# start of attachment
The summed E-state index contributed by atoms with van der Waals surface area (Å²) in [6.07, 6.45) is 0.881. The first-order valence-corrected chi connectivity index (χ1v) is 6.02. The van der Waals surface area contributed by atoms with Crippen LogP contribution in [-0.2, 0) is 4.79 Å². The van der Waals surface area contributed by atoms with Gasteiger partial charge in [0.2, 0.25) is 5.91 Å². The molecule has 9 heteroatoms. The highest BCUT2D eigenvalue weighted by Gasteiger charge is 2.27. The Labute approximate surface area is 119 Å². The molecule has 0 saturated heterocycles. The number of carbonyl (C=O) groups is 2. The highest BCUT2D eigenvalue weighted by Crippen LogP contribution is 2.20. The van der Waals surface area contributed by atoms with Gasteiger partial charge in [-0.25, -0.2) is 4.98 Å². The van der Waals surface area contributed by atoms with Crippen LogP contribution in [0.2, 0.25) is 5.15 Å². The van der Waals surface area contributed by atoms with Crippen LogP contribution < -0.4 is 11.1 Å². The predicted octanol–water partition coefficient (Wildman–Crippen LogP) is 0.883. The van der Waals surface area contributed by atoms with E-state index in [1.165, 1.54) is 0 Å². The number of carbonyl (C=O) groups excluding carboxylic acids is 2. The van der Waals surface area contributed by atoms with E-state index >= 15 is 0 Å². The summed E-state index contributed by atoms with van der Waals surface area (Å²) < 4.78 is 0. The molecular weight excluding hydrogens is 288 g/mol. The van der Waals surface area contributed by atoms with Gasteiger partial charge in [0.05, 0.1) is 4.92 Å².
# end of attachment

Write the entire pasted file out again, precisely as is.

The summed E-state index contributed by atoms with van der Waals surface area (Å²) in [6.07, 6.45) is 0.881. The first-order valence-corrected chi connectivity index (χ1v) is 6.02. The van der Waals surface area contributed by atoms with Crippen LogP contribution in [-0.2, 0) is 4.79 Å². The van der Waals surface area contributed by atoms with Gasteiger partial charge in [0.2, 0.25) is 5.91 Å². The molecule has 9 heteroatoms. The highest BCUT2D eigenvalue weighted by Gasteiger charge is 2.27. The Labute approximate surface area is 119 Å². The molecule has 0 saturated heterocycles. The number of carbonyl (C=O) groups is 2. The highest BCUT2D eigenvalue weighted by Crippen LogP contribution is 2.20. The van der Waals surface area contributed by atoms with Gasteiger partial charge in [-0.25, -0.2) is 4.98 Å². The van der Waals surface area contributed by atoms with Crippen LogP contribution in [0.2, 0.25) is 5.15 Å². The van der Waals surface area contributed by atoms with Crippen LogP contribution < -0.4 is 11.1 Å². The predicted octanol–water partition coefficient (Wildman–Crippen LogP) is 0.883. The van der Waals surface area contributed by atoms with E-state index in [1.165, 1.54) is 0 Å². The number of carbonyl (C=O) groups excluding carboxylic acids is 2. The van der Waals surface area contributed by atoms with E-state index >= 15 is 0 Å². The summed E-state index contributed by atoms with van der Waals surface area (Å²) < 4.78 is 0. The molecular weight excluding hydrogens is 288 g/mol. The van der Waals surface area contributed by atoms with Gasteiger partial charge in [0.05, 0.1) is 4.92 Å².